Wednesday, September 14, 2011

Graffiti As a Case Study for a Revised Writing Model

Edbauer, Jennifer H.  “(Meta)Physical Graffiti:  ‘Getting Up’ as Affective Writing Model.”  JAC 25.1 (2005):  131-159.  Print.

Jennifer H. Edbauer expands compositionists’ understanding of writing models through her analysis of graffiti and affect. She attempts to use graffiti writing as a case study to argue that traditional models of rhetoric and composition are lacking.  In particular, she aims at demonstrating how the rhetoricity of texts results from an interplay between signification and affect, despite the fact that affect is often neglected in traditional characterizations of what writing does.  She reveals the role of affect in writing through her analysis of “three familiar topoi—context, style, and signification” (134).   This analysis reveals how the concept of affect is inherently tied to what writing does and how it should not only exist in the theoretical discussions of composition, but also in conversations about praxis.

Edbauer explains how context is often examined by considering the circumstances that brought about a particular instance of writing.  Rhetorical scenes, she explains, are the product of conversations within discourse communities.  However, she maintains that we ought to consider that which “calls” one to write in addition to that which “culls” one to write.  She explains that being “culled” means being “involved in the writing, which allows for the ‘call’ to get heard in the first place” (139).  It refers to the way in which viewing graffiti might captivate a viewer and to the bodily sensation, the affect, that causes a rhetorical scene to “strike” an individual.

In discussing style, Edbauer explains that it addresses “certain rhetorical goals by answering the call to write” (142).  Drawing from Strunk and White she indicates that style is a matter of being distinguished.  For the graffiti artist, accomplishing this task is done in opposition to the suggestions of Strunk and White—through overdoing it.  By “getting up” their work in as many places as possible, they create an “aggregate of sensation” (144).  In this way, the style of graffiti artists is seen as experiential.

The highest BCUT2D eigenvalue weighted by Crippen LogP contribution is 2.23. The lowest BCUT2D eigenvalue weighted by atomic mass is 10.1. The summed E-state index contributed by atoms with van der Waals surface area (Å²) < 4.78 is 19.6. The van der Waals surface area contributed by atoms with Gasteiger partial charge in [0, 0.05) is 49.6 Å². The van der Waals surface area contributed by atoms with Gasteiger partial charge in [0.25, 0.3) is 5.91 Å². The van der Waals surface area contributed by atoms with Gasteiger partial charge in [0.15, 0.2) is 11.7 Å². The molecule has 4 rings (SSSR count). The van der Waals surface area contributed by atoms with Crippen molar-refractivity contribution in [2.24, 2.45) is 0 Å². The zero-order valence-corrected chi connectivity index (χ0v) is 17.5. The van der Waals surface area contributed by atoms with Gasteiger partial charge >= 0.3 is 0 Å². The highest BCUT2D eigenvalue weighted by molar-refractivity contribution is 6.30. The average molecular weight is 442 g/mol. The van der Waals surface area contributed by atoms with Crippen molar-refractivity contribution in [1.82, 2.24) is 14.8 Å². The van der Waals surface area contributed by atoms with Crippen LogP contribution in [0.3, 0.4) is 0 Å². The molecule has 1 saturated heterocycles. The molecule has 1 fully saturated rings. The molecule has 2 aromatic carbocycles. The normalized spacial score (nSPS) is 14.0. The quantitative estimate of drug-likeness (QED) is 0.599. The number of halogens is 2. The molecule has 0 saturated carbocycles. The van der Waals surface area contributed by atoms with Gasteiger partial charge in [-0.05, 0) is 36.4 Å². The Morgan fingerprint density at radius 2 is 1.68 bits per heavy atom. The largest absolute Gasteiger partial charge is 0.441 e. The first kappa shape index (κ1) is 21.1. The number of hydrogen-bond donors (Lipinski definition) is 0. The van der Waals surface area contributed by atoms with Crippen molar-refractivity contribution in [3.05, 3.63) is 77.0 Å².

To introduce the idea of signification and affect, Edbauer builds upon one answer to the question “what does writing do?”  Graffiti, she explains, has multiple layers of significations.  However, she explains that graffiti does something beyond signification—it creates a visceral effect outside of its meaning. 

Her treatment of these topoi demonstrate “’other processes’ that are present to the writing scene” (153) that our pedagogies have previously ignored.   She proposes that an affective writing model would serve to purposes—exploring the meaning and the impact of sensation that are brought about through rhetorical scenes. 

This article provides an example of how nontraditional rhetorical scenes can inform the composition classroom and deepen understanding of how composition practices take place.  In an age when new genres are quickly evolving and becoming important to public rhetoric (e.g. Twitter), I believe it is important to understand how we might evolve our praxis through consideration of what we might learn from the “strangeness” of genres we do not often invite to our classrooms.  

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